Australia remains the world’s largest LNG exporter but the U.S. is not far behind thanks to recent liquefaction additions.

Strong demand for LNG and significant U.S. aspirational liquefaction capacity in the pre-final investment decision (FID) stage will assure the U.S. maintains its top-tier ranking for years to come, according to a recent report by the International Gas Union (IGU).

Between January-April, new liquefaction capacity additions allowed Australia to boost its capacity to 87.6 million tonnes per annum (mtpa) while the U.S. boosted its capacity to 86.1 mtpa. The growth pushed the North American country ahead of Qatar with its 77 mtpa and into the second position.

LNG trade—especially U.S. LNG exports—continues to grow amid geopolitical issues that threaten energy security for numerous countries. At the same time, a continued global push to decarbonize economies has seemingly jettisoned a move away from fossil fuels such as oil and coal and to low- and zero-carbon sources like natural gas. 

As of April, the global LNG trade was connecting 19 exporting markets with 40 markets equipped with LNG import facilities. China was the largest LNG importer in 2021, buying 79.3 mtpa in 2021, while Japan imported 74.3 mtpa. European LNG imports were 75.1 mtpa in comparison.

Global liquefaction capacity reached 459.9 mtpa in 2021, up 6.9 mtpa compared to 2020. The average global utilization rate was 80.4% in 2021, up compared to 74.6% in 2020 due to economic recovery following the lifting of COVID-19 restrictions, a prolonged European winter and drought in Brazil, all which boosted demand for LNG, the IGU revealed last week in its new 2022 world LNG report.

LNG has evolved as a vital energy source to “secure and reliable functioning of energy systems around the world… a vital tool for controlling emissions, particularly as the crisis in energy supply is forcing even the most climate-conscious economies to turn back to coal, wiping out emissions reductions achieved in recent years,” the IGU said, adding that “addressing supply constraints is going to be critical to energy security and economic stability in the world.”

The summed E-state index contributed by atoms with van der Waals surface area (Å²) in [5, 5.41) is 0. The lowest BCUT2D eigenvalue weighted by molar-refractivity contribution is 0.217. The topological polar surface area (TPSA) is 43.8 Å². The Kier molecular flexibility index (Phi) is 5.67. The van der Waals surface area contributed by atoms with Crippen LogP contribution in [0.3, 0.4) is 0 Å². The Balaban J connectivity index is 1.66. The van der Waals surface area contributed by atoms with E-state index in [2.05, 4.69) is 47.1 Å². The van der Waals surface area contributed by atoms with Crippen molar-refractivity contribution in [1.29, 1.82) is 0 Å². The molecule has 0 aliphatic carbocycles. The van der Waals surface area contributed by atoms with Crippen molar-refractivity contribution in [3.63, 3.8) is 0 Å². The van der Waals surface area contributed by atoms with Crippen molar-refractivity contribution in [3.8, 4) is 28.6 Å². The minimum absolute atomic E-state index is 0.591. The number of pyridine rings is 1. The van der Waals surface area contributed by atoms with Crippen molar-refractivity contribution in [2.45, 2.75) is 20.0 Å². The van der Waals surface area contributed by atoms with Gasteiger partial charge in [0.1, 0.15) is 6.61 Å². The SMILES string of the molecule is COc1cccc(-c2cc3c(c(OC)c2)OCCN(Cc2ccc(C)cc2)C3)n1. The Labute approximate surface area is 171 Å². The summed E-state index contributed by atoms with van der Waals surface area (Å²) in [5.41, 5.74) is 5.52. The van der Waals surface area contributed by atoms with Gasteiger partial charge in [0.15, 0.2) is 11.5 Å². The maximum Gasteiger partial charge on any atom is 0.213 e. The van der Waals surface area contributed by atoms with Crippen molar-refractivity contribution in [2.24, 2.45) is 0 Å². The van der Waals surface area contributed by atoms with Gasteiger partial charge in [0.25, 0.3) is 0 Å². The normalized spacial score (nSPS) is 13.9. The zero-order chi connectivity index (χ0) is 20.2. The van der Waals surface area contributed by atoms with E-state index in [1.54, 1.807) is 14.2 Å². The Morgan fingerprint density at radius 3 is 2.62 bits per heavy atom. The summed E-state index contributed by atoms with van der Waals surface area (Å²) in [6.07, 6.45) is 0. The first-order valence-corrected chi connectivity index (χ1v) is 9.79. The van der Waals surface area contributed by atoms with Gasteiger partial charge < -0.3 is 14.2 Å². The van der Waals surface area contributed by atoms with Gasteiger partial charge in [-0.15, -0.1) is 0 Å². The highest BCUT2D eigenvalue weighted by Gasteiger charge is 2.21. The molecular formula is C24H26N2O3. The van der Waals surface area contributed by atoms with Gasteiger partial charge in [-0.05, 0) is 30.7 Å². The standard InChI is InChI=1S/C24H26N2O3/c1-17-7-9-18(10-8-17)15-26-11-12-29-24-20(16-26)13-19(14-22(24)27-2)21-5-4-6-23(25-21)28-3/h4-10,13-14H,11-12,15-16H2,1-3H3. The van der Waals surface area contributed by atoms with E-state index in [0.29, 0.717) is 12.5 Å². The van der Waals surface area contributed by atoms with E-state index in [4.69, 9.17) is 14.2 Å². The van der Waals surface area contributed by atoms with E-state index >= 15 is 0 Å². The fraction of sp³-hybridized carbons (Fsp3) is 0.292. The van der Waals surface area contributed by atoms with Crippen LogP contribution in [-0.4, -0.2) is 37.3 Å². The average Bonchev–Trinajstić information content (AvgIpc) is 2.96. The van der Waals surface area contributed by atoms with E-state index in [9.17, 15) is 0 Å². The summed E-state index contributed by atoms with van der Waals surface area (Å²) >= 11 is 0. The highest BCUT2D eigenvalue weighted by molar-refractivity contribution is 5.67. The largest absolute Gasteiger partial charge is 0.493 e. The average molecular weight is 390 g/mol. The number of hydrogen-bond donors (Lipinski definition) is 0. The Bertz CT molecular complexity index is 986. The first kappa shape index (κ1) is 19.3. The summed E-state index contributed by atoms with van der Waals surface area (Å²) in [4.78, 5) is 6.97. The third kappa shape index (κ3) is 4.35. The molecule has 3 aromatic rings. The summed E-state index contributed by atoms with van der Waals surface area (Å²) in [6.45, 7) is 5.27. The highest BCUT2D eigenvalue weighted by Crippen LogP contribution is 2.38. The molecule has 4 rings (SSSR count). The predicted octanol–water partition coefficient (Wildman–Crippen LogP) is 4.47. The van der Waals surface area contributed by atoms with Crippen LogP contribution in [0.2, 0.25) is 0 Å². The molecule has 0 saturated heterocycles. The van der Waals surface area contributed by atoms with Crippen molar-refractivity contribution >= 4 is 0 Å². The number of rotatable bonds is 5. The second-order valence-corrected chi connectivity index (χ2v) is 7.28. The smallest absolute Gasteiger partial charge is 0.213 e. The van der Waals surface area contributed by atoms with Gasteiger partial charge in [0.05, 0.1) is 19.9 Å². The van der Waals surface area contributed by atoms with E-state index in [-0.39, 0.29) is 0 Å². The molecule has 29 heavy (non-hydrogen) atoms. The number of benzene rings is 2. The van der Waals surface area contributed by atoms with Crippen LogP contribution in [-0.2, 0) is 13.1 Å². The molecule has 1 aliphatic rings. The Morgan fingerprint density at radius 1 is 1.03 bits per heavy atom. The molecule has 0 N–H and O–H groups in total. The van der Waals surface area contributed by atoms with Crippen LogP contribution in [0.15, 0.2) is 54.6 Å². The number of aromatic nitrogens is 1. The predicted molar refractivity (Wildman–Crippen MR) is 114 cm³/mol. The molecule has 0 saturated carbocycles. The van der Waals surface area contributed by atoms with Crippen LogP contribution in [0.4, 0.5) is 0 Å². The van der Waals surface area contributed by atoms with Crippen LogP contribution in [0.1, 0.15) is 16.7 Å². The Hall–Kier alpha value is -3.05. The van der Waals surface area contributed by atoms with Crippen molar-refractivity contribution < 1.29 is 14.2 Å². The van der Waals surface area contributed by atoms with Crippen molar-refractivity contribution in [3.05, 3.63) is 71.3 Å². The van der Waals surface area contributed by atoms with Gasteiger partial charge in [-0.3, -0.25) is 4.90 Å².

LNG Trade

Global LNG trade in 2021 “reached an all-time high of 372.3 [mtpa], as the strong post-pandemic recovery resulted in a surge in LNG imports,” up 4.5% compared to 2020, according to the IGU.

To no surprise in 2021 Australia retained its position as the world’s largest LNG exporter shipping 78.5 mtpa, followed by Qatar (77 mtpa), the U.S. (67 mtpa) and Russia (29.7 mtpa), and in that order. Effectively, these top four countries controlled 67.8% of the LNG export market share in 2021.

Impressively, the U.S. added 22.3-plus mtpa of capacity in 2021, up 50% from just 44.8 mtpa in 2020. The increase in capacity was “driven by increased utilization at five large liquefaction trains that started commercial operations in 2020 (Cameron LNG T2-T3, Corpus Christi T3, Freeport LNG T2-T3).”

“The Atlantic Basin LNG markets grew in importance throughout 2021, with depleted gas storage in Europe and lower-than-average Russian pipeline deliveries driving Europe’s evolution from the market of last resort to a premium LNG buyer,” the IGU report said. 

Aspirational Liquefaction Capacity

The present-day geopolitical situation in Russia-Ukraine has boosted the appetite for new liquefaction projects despite headwinds such as access to financing as lenders look to reduce their exposure to fossil fuel investments as they instead eye clean energy projects. 

The global decarbonization push will force the LNG industry to seek solutions to reduce emissions in the liquefaction process and across the entire LNG value chain. But “it is also important to have clarity and consistency in the policy environment, which impacts financial risk and liquidity provision,” the IGU said.

Currently, 1,034.5 mtpa of aspirational liquefaction capacity is in the pre-FID stage, and the majority of that capacity is located in the U.S. (387.6 mtpa), Canada (210.4 mtpa) and Russia (136.7 mtpa). Another 52.2 mtpa corresponds to developments in Africa, which if they materialize could see the emergence of a key LNG export region while Australia has 45.5 mtpa of liquefaction capacity currently in the pre-FID stage.

The U.S. accounts for 37.5% of the total aspirational liquefaction capacity in pre-FID stage, followed by Canada (20.3%) and Russia (13.2%). 

The growth in U.S. shale gas production in recent years is driving proposed projects such as Venture Global LNG’s Plaquemines LNG (21.6 mtpa) and Driftwood LNG (27.6 mtpa), both located in Louisiana.

“While most operational U.S. LNG projects are brownfield conversion projects, the currently proposed U.S. LNG projects are mainly greenfield projects that consist of multiple small- to mid-scale LNG trains delivered in a phased manner,” the IGU said. “This provides flexibility in securing long-term offtakers and increases competitiveness in project economics through modular construction.”

These developments come as the Middle East, and especially Qatar, looks to drastically increase its liquefaction capacity with the recent FID taken by QatarEnergy related to the North Field East (NFE), the world’s largest LNG project. The project will boost Qatar’s LNG capacity to 110 mtpa from 77 mtpa by 2026 and involves the construction of four new LNG mega-trains with a capacity of 8 mtpa each.